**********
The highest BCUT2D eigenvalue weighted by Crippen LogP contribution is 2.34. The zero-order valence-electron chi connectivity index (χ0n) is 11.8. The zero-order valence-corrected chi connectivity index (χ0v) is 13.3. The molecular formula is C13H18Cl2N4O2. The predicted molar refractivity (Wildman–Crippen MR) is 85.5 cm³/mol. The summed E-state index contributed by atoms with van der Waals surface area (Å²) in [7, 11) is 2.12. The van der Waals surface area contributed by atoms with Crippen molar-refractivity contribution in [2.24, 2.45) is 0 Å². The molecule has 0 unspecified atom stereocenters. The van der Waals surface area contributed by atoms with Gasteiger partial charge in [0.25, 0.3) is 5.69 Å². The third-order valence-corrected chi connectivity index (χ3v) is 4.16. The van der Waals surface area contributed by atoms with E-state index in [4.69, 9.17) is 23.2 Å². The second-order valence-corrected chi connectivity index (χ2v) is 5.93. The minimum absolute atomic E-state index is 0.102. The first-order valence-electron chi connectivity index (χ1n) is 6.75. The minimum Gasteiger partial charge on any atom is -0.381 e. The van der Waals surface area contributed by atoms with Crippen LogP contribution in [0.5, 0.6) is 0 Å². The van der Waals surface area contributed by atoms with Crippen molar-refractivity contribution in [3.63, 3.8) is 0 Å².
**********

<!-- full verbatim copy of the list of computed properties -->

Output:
The highest BCUT2D eigenvalue weighted by Crippen LogP contribution is 2.34. The zero-order valence-electron chi connectivity index (χ0n) is 11.8. The zero-order valence-corrected chi connectivity index (χ0v) is 13.3. The molecular formula is C13H18Cl2N4O2. The predicted molar refractivity (Wildman–Crippen MR) is 85.5 cm³/mol. The summed E-state index contributed by atoms with van der Waals surface area (Å²) in [7, 11) is 2.12. The van der Waals surface area contributed by atoms with Crippen molar-refractivity contribution in [2.24, 2.45) is 0 Å². The molecule has 0 unspecified atom stereocenters. The van der Waals surface area contributed by atoms with Gasteiger partial charge in [0.25, 0.3) is 5.69 Å². The third-order valence-corrected chi connectivity index (χ3v) is 4.16. The van der Waals surface area contributed by atoms with E-state index in [4.69, 9.17) is 23.2 Å². The second-order valence-corrected chi connectivity index (χ2v) is 5.93. The minimum absolute atomic E-state index is 0.102. The first-order valence-electron chi connectivity index (χ1n) is 6.75. The minimum Gasteiger partial charge on any atom is -0.381 e. The van der Waals surface area contributed by atoms with Crippen LogP contribution in [0.5, 0.6) is 0 Å². The van der Waals surface area contributed by atoms with Crippen molar-refractivity contribution in [3.63, 3.8) is 0 Å².